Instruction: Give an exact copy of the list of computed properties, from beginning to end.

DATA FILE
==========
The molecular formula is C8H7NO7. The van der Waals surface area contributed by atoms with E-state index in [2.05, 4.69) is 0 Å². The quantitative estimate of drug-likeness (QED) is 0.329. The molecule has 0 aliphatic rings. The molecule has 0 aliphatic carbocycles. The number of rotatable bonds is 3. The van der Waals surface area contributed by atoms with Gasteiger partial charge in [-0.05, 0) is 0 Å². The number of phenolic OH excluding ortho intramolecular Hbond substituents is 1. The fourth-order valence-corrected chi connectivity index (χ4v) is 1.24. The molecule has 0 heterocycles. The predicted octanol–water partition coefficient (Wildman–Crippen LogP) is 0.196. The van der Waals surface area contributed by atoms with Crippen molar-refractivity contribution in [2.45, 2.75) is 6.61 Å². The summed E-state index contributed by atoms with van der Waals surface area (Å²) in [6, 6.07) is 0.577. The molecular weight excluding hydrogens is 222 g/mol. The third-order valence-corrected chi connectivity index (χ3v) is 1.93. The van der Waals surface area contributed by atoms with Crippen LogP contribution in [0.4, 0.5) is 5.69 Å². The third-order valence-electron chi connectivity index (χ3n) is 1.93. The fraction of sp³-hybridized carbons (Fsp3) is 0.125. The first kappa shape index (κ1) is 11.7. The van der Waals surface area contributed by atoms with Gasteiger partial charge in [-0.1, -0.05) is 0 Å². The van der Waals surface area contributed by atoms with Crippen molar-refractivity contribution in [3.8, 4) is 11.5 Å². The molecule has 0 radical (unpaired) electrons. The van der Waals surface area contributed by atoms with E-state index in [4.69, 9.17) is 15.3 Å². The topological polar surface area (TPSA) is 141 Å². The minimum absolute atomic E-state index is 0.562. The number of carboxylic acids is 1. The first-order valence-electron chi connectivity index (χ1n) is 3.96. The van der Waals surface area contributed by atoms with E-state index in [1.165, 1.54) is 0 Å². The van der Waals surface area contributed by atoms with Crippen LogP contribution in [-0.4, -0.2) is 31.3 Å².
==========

The molecular formula is C8H7NO7. The van der Waals surface area contributed by atoms with E-state index in [2.05, 4.69) is 0 Å². The quantitative estimate of drug-likeness (QED) is 0.329. The molecule has 0 aliphatic rings. The molecule has 0 aliphatic carbocycles. The number of rotatable bonds is 3. The van der Waals surface area contributed by atoms with Gasteiger partial charge in [-0.05, 0) is 0 Å². The number of phenolic OH excluding ortho intramolecular Hbond substituents is 1. The fourth-order valence-corrected chi connectivity index (χ4v) is 1.24. The molecule has 0 heterocycles. The predicted octanol–water partition coefficient (Wildman–Crippen LogP) is 0.196. The van der Waals surface area contributed by atoms with Crippen molar-refractivity contribution in [2.45, 2.75) is 6.61 Å². The summed E-state index contributed by atoms with van der Waals surface area (Å²) in [6, 6.07) is 0.577. The molecular weight excluding hydrogens is 222 g/mol. The third-order valence-corrected chi connectivity index (χ3v) is 1.93. The van der Waals surface area contributed by atoms with Crippen LogP contribution in [0.4, 0.5) is 5.69 Å². The third-order valence-electron chi connectivity index (χ3n) is 1.93. The fraction of sp³-hybridized carbons (Fsp3) is 0.125. The first kappa shape index (κ1) is 11.7. The van der Waals surface area contributed by atoms with Gasteiger partial charge in [-0.1, -0.05) is 0 Å². The van der Waals surface area contributed by atoms with Crippen molar-refractivity contribution in [3.8, 4) is 11.5 Å². The molecule has 0 radical (unpaired) electrons. The van der Waals surface area contributed by atoms with E-state index in [4.69, 9.17) is 15.3 Å². The topological polar surface area (TPSA) is 141 Å². The minimum absolute atomic E-state index is 0.562. The number of carboxylic acids is 1. The first-order valence-electron chi connectivity index (χ1n) is 3.96. The van der Waals surface area contributed by atoms with E-state index in [1.165, 1.54) is 0 Å². The van der Waals surface area contributed by atoms with Crippen LogP contribution in [-0.4, -0.2) is 31.3 Å².